It was the dawn of the television age—the beginning of an entertainment, information, and communication seismic shift. In living rooms around the country, the large radio, complete with it’s prominently displayed dials, would be exiled to elsewhere in the house and the furniture would begin to arrange itself around the new media kid in town. The device that Edward R. Murrow would later characterize as “lights and wires in a box,” would eventually become so essential to Americans that they wondered how they ever lived without it. Although, until that September night when Richard Nixon spoke “coast to coast,” the shift from wireless to tube was anything but a done deal. And as the young politico prepared to make his case to the American people, he had no way of knowing that not only what he had to say would be important, but where he said it would be, as well—even more so.

It was the first synchronization of medium and message for a new age. This was the moment when television began to trump radio—even motion pictures—as the entertainment choice du jour of Americans. We loved Lucy, watched “Uncle Miltie,” and got our information more and more as much from Edward R. Murrow as from the venerable morning and evening newspapers.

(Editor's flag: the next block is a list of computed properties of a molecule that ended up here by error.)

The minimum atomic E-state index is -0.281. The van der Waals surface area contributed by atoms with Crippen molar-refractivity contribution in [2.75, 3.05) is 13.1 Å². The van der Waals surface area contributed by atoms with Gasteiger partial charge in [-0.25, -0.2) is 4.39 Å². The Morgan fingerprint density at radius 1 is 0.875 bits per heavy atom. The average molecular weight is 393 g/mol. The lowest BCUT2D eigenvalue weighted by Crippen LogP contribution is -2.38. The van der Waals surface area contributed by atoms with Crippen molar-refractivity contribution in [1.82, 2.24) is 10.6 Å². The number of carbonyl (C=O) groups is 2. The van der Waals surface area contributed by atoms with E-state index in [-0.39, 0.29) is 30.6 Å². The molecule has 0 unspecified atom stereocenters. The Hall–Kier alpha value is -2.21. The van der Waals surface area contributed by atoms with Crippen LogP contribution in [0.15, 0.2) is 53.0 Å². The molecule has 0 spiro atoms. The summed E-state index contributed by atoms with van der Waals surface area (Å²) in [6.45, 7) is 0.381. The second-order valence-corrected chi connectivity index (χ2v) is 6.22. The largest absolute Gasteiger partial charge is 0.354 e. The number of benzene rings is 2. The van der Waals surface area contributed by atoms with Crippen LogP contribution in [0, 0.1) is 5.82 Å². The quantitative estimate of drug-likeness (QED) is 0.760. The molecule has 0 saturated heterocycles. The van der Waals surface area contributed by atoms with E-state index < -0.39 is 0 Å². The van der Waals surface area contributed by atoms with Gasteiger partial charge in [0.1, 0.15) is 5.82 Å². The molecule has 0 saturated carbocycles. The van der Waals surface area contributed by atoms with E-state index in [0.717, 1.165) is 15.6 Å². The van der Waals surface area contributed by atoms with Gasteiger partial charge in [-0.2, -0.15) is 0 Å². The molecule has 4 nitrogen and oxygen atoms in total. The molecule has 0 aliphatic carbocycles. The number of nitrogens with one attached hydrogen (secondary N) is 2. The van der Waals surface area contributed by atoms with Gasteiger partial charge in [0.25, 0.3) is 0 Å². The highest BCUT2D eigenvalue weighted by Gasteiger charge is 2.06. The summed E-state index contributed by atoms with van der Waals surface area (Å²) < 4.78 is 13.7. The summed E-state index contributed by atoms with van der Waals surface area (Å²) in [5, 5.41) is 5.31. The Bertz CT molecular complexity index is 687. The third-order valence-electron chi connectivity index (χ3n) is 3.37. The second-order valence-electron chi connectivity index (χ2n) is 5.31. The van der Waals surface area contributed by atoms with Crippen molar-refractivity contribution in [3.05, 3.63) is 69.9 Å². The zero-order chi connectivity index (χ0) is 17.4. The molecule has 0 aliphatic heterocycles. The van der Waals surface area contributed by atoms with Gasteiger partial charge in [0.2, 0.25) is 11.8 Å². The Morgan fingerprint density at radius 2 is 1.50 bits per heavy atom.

In fact, in many ways it was the Checkers speech that signaled the beginning of our ever since fascination with the glowing tube. More Americans watched Nixon that September night than would watch any single event on T.V. for many years to come. But even politicians were slow to figure out what it all meant. The Republican National Committee put their Vice Presidential candidate on two radio networks (Mutual and Columbia; MBS, CBS), while on only one television hook-up (NBC). But, no matter—suspense built, and by airtime at 9:30 p.m. (eastern) on Tuesday, September 23, 1952 nearly 60 million viewers tuned in—an unheard of audience up to that point and well beyond.